A Pretoria High Court order directs the City of Tshwane, the Department of Home Affairs and the police to act collectively in a joint operation to identify the foreign protesters camped outside the United Nations High Commissioner for Refugees (UNHCR) offices in Pretoria and ascertain who is legally authorised to remain in South Africa. The department is thereafter ordered to apply the immigration laws of the country.
The foreign protesters remain firm in their stance to stay and have indicated to members of the court that they intend to oppose the orders made against them.
“We have to oppose the order [even if they] have granted it already. Refugees are victims and it is our right as human being[s] to stand against this violence,” said Aline Bukuru, who fled the Democratic Republic of Congo (DRC) in 2008.
On 7 October 2019, a group of refugees initiated a sit-in protest outside the United Nations High Commissioner for Refugees offices situated on the upscale, residential Waterkloof Road in Pretoria. On 13 November, more than a month later, about 600 foreign protesters remain camped in an expansive informal settlement that spans along the sidewalks, parks, public roads and road reserves of Waterkloof Road and a number of surrounding, suburban streets in the area.
The protesters say they are seeking protection and have placed themselves outside the UNHCR in a bid for the UN refugee agency to take responsibility and relocate them to a safer third-world country.
“We are running from the killing. We are risking our lives and going to the UNHCR to ask them [for help because] we don’t want to live in this country,” said Alex Mongo, who is from the DRC.
“We are there seeking protection [and] we are not abusing anybody. We are there peacefully,” said Bukuru.
On 5 November 2019, two Pretoria homeowners associations (the applicants) acting on behalf of the residents of the affected areas approached the high court for an order directing the City of Tshwane, the Minister of Home Affairs and the police to act within their statutory duties and remove the refugees in accordance with the immigration laws of South Africa.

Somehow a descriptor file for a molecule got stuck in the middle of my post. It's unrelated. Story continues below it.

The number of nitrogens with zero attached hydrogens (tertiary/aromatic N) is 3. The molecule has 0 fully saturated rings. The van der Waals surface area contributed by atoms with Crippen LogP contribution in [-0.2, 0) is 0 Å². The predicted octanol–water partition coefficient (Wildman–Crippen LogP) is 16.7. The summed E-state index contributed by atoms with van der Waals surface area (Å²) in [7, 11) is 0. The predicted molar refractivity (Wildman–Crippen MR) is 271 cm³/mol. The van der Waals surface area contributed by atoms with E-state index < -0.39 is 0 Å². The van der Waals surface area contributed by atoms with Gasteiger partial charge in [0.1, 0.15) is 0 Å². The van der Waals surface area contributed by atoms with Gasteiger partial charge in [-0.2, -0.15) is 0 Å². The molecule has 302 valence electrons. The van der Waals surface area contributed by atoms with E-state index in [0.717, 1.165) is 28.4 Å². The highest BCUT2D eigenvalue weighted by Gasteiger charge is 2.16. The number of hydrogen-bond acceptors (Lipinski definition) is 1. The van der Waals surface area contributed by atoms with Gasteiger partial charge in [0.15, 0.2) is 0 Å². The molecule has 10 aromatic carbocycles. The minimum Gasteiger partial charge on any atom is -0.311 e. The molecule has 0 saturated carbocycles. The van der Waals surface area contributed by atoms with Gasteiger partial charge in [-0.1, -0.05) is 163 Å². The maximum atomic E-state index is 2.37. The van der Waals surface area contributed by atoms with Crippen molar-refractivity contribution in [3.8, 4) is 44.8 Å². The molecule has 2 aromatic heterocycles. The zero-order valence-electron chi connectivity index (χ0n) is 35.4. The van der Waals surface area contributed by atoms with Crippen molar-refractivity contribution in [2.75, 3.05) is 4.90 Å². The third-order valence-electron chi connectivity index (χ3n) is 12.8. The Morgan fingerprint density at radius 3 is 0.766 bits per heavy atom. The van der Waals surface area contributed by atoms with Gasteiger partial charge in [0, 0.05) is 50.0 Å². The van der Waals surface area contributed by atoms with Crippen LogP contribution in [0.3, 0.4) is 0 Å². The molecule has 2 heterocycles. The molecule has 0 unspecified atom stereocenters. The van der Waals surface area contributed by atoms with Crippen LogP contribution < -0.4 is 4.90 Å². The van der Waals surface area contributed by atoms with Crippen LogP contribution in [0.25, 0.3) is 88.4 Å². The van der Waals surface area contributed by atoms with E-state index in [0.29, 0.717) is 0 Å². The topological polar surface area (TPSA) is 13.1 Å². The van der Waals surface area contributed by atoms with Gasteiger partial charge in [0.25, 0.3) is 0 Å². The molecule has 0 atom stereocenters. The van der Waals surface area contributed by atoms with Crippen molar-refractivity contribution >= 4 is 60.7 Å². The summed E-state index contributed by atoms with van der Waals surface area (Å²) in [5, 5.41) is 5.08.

The court was forced to postpone proceedings on two occasions when the City, the Department of Home Affairs and the police could not reach an agreement as to whose statutory responsibility it was to spearhead the operation.
Judge Ranchod Natvarlal appealed to the parties to address the issue outside of court and allocated Wednesday 13 November 2019 as the date for final hearing.
Argument over semantics sustained into Wednesday’s proceedings with all parties unable to agree on the desired outcome.
Natvarlal, having presided over the matter for the fourth day, would not allow any further delays and having considered all submissions, prepared to hand down his final ruling. He was prevented from doing so when Mongo, introducing himself as the spokesperson for the protesters, stood and asked to address his issues before the court.
Natvarlal informed Mongo that his attempts to be heard were not appropriate, nor within due court process and that his submissions would not be considered at that stage of proceedings.
Bukuru, who is a female leader of the protesters, made a final appeal to the judge.
“If you issue this order, they will do to us what they did to those in Cape Town,” she said.
“I do intend to make an order, but that order does not prevent you from coming back and making representations and submissions in the proper manner,” Natvarlal replied.
An order was made interdicting and prohibiting the protesters from continuing to create a nuisance for the residents of the Brooklyn, Nieuw Muckleneuk and Waterkloof suburbs and from engaging in unlawful activities that pose health and safety hazards to the City of Tshwane and its residents.
This includes erecting shelters, shacks and tents, causing unpleasant and offensive smells, dumping refuse and other materials, making fires, cooking food and washing and hanging clothing and defecating, urinating and undressing in the area.
The refugees have been ordered to vacate and disperse from the area within three days of receiving notice of the ruling, which must be affixed to principal posts within the protest area.
The court order expressly authorises the City of Tshwane Metro Police and the South African Police Services (SAPS) to arrest any protesters who transgress the law.
The protesters are provided the opportunity to oppose the court order, but such opposition must be made within 24 hours — before the end of the week.
When asked whether the protesters plan to vacate the public area, Mongo replied that they had nowhere else to go.
“They have to know that we have no other place to go. When they come to take us out of there, where are they going to put us?”
“As refugees, we are running for our safety. If the metro police and the police come to shoot us on the way, we are ready to die and if they want to come and shoot us there by UNHCR, we are ready to die,” he says.
This ruling comes only a few weeks after the violent events outside the Cape Town UNHCR Offices in St George’s Mall when police were called to remove hundreds of refugees and asylum seekers camped in the area.
The refugees and asylum seekers are presently sheltered at the Central Methodist Church in Cape Town. MC
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